The F-22 Debacle
If you haven't seen these video reports by CBS on the F-22 Raptor story, they are worth the time to watch. When they first aired on CBS on Sunday evening, I'm sure I missed the first third of what these two officers were saying because my thoughts wandered off wondering what these two will do now that they've cratered their careers. When I was in the military a million years ago, the only way around the chain of command was through the Chaplain's office and you had better be damn careful what you said there, too.
Maybe the modern military is different. But Captain Josh Wilson and Major Jeremy Gordon stepped right out there in deciding to go on 60 Minutes, without official blessing. You get the feeling they believe the F-22's problems are so serious that neither the public nor the body politic understands them. (Evidently, the Air Force doesn't either.) So today, the second day story was that the Senate will hold hearings on the F-22 and the Air Force says Wilson and Gordon won't be punished. Right. But I suspect they've both got a blunt note in their personnel files that will keep them off the promotions lists.
As I was watching these reports, it occurred to me how ludicrous it is that neither Lockheed Martin nor the Air Force has identified a cause of the Raptor's disabling pilots, much less a solution. Yet the command structure continues to fly the airplane with some unknown risk to the pilots. Wilson told CBS his encounter with the F-22's toxic oxygen system put him in a hyperbaric chamber and he's not the only one. How can the Air Force consider this acceptable airworthiness for an airplane used only in training?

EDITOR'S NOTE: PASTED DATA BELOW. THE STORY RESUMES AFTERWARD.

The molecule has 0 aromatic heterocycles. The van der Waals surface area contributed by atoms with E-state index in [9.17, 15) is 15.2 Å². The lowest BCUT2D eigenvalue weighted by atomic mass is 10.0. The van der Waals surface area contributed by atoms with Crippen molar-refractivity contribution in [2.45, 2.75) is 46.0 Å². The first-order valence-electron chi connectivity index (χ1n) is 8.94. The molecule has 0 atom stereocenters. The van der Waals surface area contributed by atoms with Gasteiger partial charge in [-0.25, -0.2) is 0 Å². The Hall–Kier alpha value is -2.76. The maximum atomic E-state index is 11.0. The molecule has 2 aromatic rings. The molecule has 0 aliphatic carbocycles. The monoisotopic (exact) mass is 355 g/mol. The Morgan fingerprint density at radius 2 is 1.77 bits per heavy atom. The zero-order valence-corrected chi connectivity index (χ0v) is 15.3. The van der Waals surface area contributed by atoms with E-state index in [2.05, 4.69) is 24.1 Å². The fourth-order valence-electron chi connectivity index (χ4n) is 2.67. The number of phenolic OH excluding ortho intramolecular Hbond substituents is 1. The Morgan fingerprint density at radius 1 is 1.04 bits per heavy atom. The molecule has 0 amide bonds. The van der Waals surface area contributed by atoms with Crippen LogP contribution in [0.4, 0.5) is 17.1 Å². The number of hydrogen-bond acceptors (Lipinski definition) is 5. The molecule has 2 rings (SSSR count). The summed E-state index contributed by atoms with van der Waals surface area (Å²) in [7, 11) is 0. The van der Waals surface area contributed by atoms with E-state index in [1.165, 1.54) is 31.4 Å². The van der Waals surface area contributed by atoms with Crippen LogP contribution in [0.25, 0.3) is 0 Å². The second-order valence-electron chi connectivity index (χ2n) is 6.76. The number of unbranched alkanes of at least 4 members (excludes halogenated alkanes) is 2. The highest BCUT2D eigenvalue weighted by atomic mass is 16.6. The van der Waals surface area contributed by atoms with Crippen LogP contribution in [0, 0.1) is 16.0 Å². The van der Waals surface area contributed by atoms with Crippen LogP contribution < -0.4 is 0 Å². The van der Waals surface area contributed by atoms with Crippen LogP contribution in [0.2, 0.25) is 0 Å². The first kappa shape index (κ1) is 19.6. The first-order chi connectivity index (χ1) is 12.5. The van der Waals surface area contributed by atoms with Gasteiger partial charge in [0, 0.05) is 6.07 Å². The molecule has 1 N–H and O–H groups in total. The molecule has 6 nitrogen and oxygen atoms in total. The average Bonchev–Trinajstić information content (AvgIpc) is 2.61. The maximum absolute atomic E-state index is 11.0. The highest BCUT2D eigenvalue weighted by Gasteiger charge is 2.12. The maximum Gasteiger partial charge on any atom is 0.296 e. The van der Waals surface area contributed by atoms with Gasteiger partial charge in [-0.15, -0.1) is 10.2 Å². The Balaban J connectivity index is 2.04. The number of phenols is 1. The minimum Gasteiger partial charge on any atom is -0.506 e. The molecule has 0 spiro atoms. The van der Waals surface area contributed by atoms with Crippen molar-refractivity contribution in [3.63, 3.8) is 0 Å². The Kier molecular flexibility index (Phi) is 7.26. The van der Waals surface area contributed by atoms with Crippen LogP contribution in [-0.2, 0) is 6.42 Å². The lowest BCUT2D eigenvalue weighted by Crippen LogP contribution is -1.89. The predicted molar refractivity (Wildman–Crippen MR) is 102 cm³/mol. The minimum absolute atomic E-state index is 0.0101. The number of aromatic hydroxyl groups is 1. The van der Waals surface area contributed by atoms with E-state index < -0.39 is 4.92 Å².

At one point, at a news briefing, an officer brandished a cheap pulse oximeter—the same kind we use in our crappy GA airplanes—as one solution to the F-22's ills. (At least ours can be hardwired into the panel for automatic monitoring.)
I'll skip past discussing whether the F-22 is even worth having. (If you want to discuss its non-mission, be my guest.) For me, as a taxpayer, it's all about the money. Bar none, the F-22 is the most expensive fighter ever produced. The flyaway cost of the F-22 is variously given between $170 and $350 million each, depending on how you crunch the numbers. (And the numbers are $64.5 billion total program cost, with about 184 airplanes built. You can do the math.)
Let me put that in context. It's eight times more expensive than the F-117 Nighthawk, 21 times more expensive than an F-16 and 12 times more expensive than the F-15. Just for fun, adjusted for inflation, you could have bought 537 P-51 Mustangs for the price of a single F-22 or nearly 50 B-29s. But enough of that.
It's a hugely expensive airplane with tremendous capability, but even at that cost, the F-22 pilots—and there are only about 200 of them—evidently have little confidence that it will keep them alive in routine flight, never mind combat. Really, we ought to do better than this as a country and the Air Force should stop risking pilots to cover its butt on an airplane that ought not to have this problem. Shouldn't they be going after Lockheed for non-performance on the contract?
As for Wilson and Gordon, I offer a tip of the garrison cap. I like to think I'd have the stones to do what they did, but I know I don't.